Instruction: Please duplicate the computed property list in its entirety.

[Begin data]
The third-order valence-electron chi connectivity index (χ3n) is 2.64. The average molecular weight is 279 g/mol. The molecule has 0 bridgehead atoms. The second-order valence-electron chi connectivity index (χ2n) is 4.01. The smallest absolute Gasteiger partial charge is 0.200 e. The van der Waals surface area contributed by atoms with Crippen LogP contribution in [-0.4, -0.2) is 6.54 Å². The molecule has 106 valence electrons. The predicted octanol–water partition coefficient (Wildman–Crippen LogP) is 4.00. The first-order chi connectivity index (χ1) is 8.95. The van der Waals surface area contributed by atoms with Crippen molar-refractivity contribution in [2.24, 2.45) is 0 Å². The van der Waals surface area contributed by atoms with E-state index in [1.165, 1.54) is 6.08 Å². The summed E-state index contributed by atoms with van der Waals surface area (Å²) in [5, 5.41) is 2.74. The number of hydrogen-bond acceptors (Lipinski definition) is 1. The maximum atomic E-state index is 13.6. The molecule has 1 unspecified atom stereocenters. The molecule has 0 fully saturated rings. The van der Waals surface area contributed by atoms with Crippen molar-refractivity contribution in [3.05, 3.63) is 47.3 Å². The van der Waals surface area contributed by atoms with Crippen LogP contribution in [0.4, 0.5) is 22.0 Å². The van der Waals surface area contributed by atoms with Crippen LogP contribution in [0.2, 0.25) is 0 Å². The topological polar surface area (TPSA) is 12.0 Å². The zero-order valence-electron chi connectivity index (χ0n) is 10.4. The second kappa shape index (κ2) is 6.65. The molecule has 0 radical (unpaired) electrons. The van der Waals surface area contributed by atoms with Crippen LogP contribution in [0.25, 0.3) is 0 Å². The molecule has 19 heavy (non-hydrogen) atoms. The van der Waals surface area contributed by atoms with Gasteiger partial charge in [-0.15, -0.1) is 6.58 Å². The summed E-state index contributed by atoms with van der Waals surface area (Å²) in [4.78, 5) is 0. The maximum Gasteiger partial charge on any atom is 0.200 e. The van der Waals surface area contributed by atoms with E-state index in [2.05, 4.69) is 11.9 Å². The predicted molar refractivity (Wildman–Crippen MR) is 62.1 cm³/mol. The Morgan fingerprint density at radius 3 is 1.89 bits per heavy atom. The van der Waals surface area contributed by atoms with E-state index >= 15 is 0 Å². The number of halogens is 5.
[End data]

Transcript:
The third-order valence-electron chi connectivity index (χ3n) is 2.64. The average molecular weight is 279 g/mol. The molecule has 0 bridgehead atoms. The second-order valence-electron chi connectivity index (χ2n) is 4.01. The smallest absolute Gasteiger partial charge is 0.200 e. The van der Waals surface area contributed by atoms with Crippen LogP contribution in [-0.4, -0.2) is 6.54 Å². The molecule has 106 valence electrons. The predicted octanol–water partition coefficient (Wildman–Crippen LogP) is 4.00. The first-order chi connectivity index (χ1) is 8.95. The van der Waals surface area contributed by atoms with Crippen molar-refractivity contribution in [2.24, 2.45) is 0 Å². The van der Waals surface area contributed by atoms with E-state index in [1.165, 1.54) is 6.08 Å². The summed E-state index contributed by atoms with van der Waals surface area (Å²) in [5, 5.41) is 2.74. The number of hydrogen-bond acceptors (Lipinski definition) is 1. The maximum atomic E-state index is 13.6. The molecule has 1 unspecified atom stereocenters. The molecule has 0 fully saturated rings. The van der Waals surface area contributed by atoms with Crippen molar-refractivity contribution in [3.05, 3.63) is 47.3 Å². The van der Waals surface area contributed by atoms with Crippen LogP contribution in [0.4, 0.5) is 22.0 Å². The van der Waals surface area contributed by atoms with Crippen LogP contribution in [0.2, 0.25) is 0 Å². The topological polar surface area (TPSA) is 12.0 Å². The zero-order valence-electron chi connectivity index (χ0n) is 10.4. The second kappa shape index (κ2) is 6.65. The molecule has 0 radical (unpaired) electrons. The van der Waals surface area contributed by atoms with Crippen LogP contribution in [0.25, 0.3) is 0 Å². The molecule has 19 heavy (non-hydrogen) atoms. The van der Waals surface area contributed by atoms with Gasteiger partial charge in [-0.15, -0.1) is 6.58 Å². The summed E-state index contributed by atoms with van der Waals surface area (Å²) in [4.78, 5) is 0. The maximum Gasteiger partial charge on any atom is 0.200 e. The van der Waals surface area contributed by atoms with E-state index in [2.05, 4.69) is 11.9 Å². The predicted molar refractivity (Wildman–Crippen MR) is 62.1 cm³/mol. The Morgan fingerprint density at radius 3 is 1.89 bits per heavy atom. The van der Waals surface area contributed by atoms with E-state index >= 15 is 0 Å². The number of halogens is 5.